Open Wounds: Classification and the Right Treatment

Open Wounds: Classification and the Right Treatment

Open wounds can be superficial and limited to the outer layers of skin. In other cases, they are deeper, reaching the underlying tissues and organs. Thus, depending on the cause, site and depth, a wound can range from harmless to life-threatening. Learn more about the different types of open wounds, how to treat them right and when you should definitely see a doctor.

Unlike closed wounds, such as bruises or closed fractures, open wounds are injuries that involve a
break in the skin, leaving the internal tissue exposed. As the skin plays an important role in
protecting the organs, tissues, and other structures inside the body, a breach of the skin can
potentially cause infection. Falls, accidents with sharp objects, and car accidents are the most
common causes of open wounds.

Classification of open wounds

There are different kinds of open wounds:

Abrasions are usually the result of a rub or scrape on a rough surface. In most cases, falls are the cause of these injuries to the outer layer of the skin. Typically, an abrasion will not bleed heavily. However, the affected area should be thoroughly cleaned and washed to avoid infection. Minor
abrasions should heal on their own after cleaning. In more severe cases, abrasion may require a
bandage or dressing. Larger ones are best covered directly with a quick wound dressing or a sterile compress and treated by a doctor.

Punctures are hole-shaped wounds. They are usually caused by pointy objects such as needles and nails. Punctures may not bleed much, but these wounds can be deep enough to damage internal organs. If you have even a small puncture wound, visit your doctor to get a tetanus shot and prevent infection.

Lacerations are cuts, slices, or tears in the skin. They are one of the most common household
injuries. A small cut is best left to bleed briefly. Dirt and pathogens are flushed out of the wound in this way. Usually, lacerations have smooth wound edges that can be easily tucked together with a band-aid. That is why they usually heal well. Deep, prolonged or heavily bleeding lacerations should be treated by a doctor. If necessary, the wound must be glued or stitched.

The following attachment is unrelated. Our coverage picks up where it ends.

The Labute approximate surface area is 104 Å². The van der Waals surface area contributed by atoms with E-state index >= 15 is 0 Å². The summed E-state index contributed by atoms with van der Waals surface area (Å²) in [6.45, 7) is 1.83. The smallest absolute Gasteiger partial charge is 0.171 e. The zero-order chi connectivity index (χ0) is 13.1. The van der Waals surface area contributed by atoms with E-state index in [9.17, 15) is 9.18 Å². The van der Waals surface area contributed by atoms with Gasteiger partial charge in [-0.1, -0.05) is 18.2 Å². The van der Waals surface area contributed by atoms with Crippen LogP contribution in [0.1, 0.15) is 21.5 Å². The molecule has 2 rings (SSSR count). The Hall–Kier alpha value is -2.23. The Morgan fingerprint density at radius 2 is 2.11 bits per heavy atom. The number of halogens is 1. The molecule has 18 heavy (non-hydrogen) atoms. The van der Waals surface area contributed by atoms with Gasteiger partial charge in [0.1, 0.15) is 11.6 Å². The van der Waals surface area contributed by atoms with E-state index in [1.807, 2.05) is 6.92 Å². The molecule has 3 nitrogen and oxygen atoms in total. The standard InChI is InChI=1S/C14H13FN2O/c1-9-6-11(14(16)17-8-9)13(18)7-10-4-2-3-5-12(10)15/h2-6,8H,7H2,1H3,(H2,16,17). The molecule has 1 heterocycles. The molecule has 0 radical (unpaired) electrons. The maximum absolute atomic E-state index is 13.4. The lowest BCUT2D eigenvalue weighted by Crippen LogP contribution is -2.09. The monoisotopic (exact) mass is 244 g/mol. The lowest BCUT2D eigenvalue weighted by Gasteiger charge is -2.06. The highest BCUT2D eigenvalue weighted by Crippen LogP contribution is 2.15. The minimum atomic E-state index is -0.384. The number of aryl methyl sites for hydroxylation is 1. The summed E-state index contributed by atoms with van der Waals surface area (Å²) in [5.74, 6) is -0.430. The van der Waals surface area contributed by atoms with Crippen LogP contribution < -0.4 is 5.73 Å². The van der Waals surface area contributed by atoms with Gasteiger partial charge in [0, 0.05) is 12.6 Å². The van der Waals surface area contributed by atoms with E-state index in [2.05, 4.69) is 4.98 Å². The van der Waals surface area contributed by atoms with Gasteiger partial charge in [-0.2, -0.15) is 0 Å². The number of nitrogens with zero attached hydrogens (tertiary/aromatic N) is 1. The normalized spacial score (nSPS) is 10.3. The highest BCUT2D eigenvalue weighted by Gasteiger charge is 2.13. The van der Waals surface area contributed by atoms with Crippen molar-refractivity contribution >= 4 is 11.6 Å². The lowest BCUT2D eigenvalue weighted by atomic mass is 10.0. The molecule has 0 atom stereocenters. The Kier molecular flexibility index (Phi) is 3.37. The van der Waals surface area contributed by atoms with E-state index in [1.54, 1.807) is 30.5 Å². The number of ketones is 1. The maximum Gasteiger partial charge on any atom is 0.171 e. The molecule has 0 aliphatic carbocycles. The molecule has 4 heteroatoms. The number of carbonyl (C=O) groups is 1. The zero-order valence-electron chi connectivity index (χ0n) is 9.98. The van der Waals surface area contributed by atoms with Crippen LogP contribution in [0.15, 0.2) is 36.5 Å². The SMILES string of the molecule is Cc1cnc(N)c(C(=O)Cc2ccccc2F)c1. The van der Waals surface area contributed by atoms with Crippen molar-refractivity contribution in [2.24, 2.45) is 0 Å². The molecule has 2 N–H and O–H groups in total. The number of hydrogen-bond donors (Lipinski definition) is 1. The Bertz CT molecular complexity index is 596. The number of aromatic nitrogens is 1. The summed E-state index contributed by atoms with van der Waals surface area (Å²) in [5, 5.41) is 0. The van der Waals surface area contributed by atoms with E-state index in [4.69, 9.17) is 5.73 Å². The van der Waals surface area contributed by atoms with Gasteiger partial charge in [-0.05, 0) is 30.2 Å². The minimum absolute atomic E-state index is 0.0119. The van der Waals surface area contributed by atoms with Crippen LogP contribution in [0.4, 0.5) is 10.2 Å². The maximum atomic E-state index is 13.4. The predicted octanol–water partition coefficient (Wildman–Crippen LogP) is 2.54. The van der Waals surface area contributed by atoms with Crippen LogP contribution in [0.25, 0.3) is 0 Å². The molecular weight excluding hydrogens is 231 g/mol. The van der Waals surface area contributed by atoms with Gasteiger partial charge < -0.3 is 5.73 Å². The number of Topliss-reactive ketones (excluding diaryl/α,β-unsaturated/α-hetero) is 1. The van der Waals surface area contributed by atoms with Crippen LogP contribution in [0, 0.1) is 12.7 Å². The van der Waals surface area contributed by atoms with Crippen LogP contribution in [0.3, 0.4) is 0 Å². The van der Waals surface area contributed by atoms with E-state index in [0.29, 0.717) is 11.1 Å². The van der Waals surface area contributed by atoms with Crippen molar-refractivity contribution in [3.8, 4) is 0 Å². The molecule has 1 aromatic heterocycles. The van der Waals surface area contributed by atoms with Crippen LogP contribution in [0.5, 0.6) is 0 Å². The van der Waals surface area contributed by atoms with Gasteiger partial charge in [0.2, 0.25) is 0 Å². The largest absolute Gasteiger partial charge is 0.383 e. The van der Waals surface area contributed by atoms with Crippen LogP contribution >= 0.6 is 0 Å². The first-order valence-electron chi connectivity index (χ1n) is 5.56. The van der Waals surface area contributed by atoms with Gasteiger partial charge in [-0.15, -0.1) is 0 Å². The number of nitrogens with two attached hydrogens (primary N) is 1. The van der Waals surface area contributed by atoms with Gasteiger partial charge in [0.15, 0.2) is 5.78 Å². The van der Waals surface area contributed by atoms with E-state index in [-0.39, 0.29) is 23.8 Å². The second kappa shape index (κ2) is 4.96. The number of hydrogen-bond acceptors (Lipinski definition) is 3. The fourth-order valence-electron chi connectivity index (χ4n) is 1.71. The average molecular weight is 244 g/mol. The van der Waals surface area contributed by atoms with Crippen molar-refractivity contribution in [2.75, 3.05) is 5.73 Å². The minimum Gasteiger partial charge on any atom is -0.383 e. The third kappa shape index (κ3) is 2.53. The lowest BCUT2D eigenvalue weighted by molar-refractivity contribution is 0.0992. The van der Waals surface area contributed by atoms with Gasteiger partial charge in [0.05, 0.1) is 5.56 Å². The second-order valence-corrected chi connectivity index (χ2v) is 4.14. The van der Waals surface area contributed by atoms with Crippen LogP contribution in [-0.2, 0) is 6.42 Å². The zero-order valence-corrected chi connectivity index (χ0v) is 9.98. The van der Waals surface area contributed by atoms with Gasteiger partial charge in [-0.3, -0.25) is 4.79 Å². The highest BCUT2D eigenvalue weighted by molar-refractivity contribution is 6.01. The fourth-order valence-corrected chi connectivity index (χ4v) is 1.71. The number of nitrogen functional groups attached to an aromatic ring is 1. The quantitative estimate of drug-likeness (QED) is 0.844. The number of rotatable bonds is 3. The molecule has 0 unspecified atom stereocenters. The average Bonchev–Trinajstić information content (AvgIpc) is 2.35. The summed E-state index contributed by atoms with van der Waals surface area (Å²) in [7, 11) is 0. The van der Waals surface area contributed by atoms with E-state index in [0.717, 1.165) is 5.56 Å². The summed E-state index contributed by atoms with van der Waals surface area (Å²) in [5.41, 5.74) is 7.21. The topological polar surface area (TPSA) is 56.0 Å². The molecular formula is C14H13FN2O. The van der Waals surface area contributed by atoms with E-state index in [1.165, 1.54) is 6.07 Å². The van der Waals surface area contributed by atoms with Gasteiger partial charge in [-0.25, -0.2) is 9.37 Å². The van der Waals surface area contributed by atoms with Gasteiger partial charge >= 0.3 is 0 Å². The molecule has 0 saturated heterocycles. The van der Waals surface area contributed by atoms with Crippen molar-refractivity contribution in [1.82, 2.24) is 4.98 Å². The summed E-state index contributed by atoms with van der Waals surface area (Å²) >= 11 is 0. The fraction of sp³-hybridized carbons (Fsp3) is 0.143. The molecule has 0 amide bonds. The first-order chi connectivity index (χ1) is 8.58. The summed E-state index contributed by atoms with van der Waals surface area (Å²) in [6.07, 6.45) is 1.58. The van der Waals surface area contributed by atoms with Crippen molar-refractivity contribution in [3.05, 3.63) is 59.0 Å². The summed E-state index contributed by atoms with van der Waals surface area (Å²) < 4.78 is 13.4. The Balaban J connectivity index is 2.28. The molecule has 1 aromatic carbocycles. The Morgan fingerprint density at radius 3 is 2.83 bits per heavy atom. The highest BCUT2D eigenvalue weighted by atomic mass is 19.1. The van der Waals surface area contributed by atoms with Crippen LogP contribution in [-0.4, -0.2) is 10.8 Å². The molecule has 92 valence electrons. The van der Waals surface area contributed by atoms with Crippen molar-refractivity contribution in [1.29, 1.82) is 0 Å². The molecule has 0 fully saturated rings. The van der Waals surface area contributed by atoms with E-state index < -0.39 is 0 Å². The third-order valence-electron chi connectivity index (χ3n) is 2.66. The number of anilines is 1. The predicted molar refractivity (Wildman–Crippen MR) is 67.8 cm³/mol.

An avulsion is a severe wound and can result in the partial or complete tear of the skin and tissues. It usually happens in violent accidents such as car crashes, explosions, and other incidents. Further to heavy bleeding, some cases of avulsions can lead to the loss or dislocation of limbs. Those emergency
cases have to be treated by a doctor immediately.

When to see a doctor

You can treat harmless, minor injuries that do not bleed too much yourself. In that case, do not touch
the wound. As a first aider, wear disposable gloves.

In the case of a serious accident, you should always seek immediate medical care. In general, you
should see a doctor if:

  • an open wound is deeper than 1/2 inch,
  • bleeding doesn’t stop with direct pressure,
  • bleeding lasts longer than 20 minutes,
  • bleeding is the result of a serious accident.

*This article is meant for educational and recreational purposes only. The content of this article expresses editorial opinion only, it is not meant to provide medical advice, fact, or to provide medical recommendations on how to treat disease.

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